Sunday, October 1, 2023

This was not how Stephanie Groce wanted to start her wedding trip.

She was flying from Washington National Airport to San Diego via Philadelphia on American Airlines on July 10 to set up for the big day.

Groce, 27, has Ehlers-Danlos syndrome and said she made it as far as Philadelphia before the itinerary fell apart.

That first flight operated on a small regional jet, sometimes abbreviated as CRJ.

“I have not had a good history with CRJs and my wheelchairs,” Groce said. Because the planes are so small, her chair can never go in the cabin and always has to be loaded with the baggage, which she said seems to make it more likely for the device to arrive broken after the flight.

“I’m sitting in my seat talking myself through what I’d do if they broke my chair at this stage of the game,” Groce said.

Her fears turned out to be well-founded.

“My wheelchair came out sideways and then I watch the person that’s unloading my wheelchair and I see him picking it up (and) I watch him drop it,” she said. “As I’m watching my wheelchair fall to the ground, I wound up on the ground sobbing.”

Damage to Stephanie Groce's wheelchair after it was dropped in Philadelphia.

Damage to Stephanie Groce’s wheelchair after it was dropped in Philadelphia.

Her wheelchair was severely damaged as a result of the fall, and Groce realized she would not be able to do her planned Disneyland stop and continue on to San Diego without a working power-assisted wheelchair.

“There’s no way I can go to Disneyland without my power assist,” she said. “Thank God we were connecting through Philadelphia, which is where I’m from.”

Groce’s mother was able to meet her and her now-husband at the airport. The couple borrowed Groce’s mother’s car and drove back to their home in Ft. Meade, Maryland, to retrieve her backup wheelchair.

“I’m extremely lucky to have two wheelchairs,” Groce said. “When this happens – most people only have one wheelchair – you’re effectively downed until this gets resolved.”

Groce and her partner drove back to Philadelphia and continued on to San Diego the next day, though she said she had to argue with customer service representatives at the airport about storing her wheelchair in the cabin, rather than in the hold.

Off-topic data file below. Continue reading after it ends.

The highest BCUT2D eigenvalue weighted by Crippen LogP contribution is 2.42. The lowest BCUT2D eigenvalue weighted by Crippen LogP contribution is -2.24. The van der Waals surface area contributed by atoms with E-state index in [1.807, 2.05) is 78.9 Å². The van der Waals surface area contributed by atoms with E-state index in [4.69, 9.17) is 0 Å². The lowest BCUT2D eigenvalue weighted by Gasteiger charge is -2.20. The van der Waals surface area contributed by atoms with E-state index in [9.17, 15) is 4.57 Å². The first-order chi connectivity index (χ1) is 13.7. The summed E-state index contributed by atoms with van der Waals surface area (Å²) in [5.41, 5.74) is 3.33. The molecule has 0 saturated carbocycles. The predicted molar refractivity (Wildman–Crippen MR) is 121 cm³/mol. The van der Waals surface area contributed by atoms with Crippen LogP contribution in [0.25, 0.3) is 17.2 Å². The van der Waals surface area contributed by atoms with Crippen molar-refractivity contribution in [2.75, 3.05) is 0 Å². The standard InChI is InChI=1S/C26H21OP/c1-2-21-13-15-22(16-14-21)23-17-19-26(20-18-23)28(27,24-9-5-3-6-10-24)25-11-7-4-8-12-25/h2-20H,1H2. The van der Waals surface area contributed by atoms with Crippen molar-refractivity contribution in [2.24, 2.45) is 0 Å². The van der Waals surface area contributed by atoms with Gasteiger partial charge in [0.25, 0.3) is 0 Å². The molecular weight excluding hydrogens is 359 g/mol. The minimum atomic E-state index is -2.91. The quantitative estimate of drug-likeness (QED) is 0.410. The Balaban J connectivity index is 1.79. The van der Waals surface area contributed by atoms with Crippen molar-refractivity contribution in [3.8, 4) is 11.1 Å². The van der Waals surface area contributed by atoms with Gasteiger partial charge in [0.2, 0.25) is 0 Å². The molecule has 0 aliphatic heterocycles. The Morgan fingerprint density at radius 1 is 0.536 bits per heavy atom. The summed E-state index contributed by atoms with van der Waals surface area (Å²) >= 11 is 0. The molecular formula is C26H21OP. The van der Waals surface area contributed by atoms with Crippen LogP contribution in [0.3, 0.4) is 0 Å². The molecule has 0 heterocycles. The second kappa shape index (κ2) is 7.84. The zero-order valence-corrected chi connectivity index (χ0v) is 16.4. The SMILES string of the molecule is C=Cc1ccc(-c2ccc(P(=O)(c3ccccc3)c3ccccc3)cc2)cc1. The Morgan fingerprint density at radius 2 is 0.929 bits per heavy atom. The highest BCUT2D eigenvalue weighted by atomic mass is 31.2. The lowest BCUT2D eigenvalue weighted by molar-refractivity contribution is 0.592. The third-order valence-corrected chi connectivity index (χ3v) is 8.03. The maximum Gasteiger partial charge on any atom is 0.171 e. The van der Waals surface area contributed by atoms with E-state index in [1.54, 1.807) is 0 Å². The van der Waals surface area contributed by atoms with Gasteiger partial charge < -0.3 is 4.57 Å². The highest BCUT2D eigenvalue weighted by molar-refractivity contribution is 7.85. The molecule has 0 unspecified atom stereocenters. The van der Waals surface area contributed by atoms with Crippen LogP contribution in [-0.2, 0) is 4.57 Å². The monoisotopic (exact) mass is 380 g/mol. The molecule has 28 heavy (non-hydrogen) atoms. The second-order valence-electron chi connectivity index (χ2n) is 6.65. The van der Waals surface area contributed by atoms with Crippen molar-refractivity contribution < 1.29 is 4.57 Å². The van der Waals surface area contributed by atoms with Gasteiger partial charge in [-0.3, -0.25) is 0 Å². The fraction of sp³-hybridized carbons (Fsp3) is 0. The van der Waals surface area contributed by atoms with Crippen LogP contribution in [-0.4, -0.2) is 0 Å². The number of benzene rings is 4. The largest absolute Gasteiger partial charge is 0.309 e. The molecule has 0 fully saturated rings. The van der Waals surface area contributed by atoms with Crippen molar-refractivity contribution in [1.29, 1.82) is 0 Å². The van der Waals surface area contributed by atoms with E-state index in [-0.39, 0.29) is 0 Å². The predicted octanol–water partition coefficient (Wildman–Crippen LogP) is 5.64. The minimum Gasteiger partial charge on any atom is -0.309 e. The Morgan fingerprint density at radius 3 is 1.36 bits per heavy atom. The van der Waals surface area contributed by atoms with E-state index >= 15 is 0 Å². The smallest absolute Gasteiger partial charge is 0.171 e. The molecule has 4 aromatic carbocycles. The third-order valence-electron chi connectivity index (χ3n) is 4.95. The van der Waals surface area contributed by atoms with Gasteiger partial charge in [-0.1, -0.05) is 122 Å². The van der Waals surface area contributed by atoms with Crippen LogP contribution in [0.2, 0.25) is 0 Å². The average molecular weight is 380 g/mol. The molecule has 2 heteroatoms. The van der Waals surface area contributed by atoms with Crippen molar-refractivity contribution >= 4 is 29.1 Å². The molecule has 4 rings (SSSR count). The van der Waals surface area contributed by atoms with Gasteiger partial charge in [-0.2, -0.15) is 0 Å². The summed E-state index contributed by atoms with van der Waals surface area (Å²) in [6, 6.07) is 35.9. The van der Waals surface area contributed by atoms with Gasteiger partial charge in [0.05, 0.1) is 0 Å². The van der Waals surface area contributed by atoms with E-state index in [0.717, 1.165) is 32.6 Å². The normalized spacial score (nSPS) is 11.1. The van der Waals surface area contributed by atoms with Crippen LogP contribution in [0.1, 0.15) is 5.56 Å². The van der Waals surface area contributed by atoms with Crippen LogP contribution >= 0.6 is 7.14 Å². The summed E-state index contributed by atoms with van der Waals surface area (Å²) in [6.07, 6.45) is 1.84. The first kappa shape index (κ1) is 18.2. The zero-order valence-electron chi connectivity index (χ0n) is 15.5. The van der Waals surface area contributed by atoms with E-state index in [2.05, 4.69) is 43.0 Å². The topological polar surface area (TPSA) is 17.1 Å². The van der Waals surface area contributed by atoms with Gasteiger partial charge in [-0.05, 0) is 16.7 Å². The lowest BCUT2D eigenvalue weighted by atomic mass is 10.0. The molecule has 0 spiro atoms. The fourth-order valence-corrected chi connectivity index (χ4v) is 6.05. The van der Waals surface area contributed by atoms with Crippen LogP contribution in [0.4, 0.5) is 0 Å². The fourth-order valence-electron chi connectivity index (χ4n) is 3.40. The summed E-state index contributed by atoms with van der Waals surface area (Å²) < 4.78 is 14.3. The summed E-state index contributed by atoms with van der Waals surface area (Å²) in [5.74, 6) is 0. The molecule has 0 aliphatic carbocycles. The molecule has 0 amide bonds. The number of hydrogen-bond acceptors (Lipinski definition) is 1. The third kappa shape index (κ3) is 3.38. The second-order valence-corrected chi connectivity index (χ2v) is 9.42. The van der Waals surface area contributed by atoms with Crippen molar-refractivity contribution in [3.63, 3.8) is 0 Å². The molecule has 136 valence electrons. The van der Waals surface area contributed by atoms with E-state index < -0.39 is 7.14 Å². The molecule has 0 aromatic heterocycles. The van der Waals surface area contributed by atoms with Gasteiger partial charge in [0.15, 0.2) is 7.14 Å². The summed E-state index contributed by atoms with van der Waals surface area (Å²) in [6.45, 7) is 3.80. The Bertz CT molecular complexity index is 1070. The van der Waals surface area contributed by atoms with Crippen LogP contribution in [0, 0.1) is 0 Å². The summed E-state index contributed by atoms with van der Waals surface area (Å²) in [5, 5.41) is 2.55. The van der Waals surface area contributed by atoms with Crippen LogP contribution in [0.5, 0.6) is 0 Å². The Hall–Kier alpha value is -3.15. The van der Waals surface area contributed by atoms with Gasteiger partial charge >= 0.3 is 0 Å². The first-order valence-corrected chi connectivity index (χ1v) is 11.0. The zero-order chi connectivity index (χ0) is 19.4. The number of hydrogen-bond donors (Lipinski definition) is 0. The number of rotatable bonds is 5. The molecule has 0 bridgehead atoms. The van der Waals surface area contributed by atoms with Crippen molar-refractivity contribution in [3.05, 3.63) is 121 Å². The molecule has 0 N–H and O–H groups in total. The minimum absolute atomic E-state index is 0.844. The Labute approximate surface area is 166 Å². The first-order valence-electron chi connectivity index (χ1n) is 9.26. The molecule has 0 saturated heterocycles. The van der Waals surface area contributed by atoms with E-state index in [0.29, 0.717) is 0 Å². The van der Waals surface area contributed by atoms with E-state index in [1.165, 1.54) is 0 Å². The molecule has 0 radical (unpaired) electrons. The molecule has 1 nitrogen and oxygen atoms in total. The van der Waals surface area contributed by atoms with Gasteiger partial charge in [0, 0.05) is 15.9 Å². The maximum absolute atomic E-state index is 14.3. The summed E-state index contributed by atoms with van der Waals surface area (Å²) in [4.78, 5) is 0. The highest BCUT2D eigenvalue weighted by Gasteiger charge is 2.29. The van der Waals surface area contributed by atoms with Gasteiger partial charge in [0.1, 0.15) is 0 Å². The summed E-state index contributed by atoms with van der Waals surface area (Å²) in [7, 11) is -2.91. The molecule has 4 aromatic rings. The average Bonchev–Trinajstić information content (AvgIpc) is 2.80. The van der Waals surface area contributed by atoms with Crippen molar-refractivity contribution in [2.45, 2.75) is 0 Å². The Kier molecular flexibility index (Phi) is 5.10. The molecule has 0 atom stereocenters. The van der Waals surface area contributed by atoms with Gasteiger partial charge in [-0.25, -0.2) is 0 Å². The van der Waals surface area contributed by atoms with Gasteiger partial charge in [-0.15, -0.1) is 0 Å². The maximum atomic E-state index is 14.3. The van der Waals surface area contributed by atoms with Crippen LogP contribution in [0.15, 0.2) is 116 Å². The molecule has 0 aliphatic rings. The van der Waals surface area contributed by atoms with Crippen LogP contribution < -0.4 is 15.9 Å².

Groce said the flight crew backed her up in getting her wheelchair onboard.

“They were absolutely fantastic,” she said. “We got to California without further incident, which, thank God, because I’m out of wheelchairs.”

American Airlines acknowledged the incident in a statement to USA TODAY.

“American understands the importance of wheelchairs and assistive devices to our customers who rely on them. We remain committed to improving the handling of our customers’ devices and their overall travel experience. A member of our team has apologized and is working with the customer to replace their device,” the statement said.

Ultimately, Groce’s wedding went on as scheduled, but she said she still isn’t sure when she’s getting her new wheelchair. The whole ordeal added a huge amount of stress to an already high-stakes trip, she added.

Stephanie Groce and her husband Jake at their wedding.

Stephanie Groce and her husband Jake at their wedding.

“Our bodies physically got to California in OK condition, but my wheelchair didn’t. If you didn’t get my wheelchair there OK, you didn’t get me there OK,” she said.

Groce added that she’s had similar issues when traveling with her wheelchair before and hopes that airlines will work to address this ongoing problem in the industry.

“I’ve had this happen to my wheelchair at multiple airports and that points to a systemic issue,” she said. “It’s happening everywhere and instead of just turning a blind eye to it because the bottom line isn’t affected, they need to up the training on it.”

Cruising Altitude: Data doesn’t show how ‘catastrophic’ airline wheelchair damage can be

How common is mobility equipment damage in air travel?

According to the Department of Transportation, airlines “mishandle” on average about 1.5% of the mobility equipment they transport. In 2022, that translated to 11,389 incidents reported by U.S. airlines, up from 7,239 in 2021.

This year, USA TODAY wants to highlight what those figures mean for travelers with disabilities. We’re looking to track these incidents throughout 2023 with the goal of bringing light to an all-too-common problem.

If your own mobility equipment was damaged or lost by an airline this year, please share your story with us using the form below:

Zach Wichter is a travel reporter for USA TODAY based in New York. You can reach him at

This article originally appeared on USA TODAY: ‘Systemic issue’: Flyers with disabilities face frequent device damage


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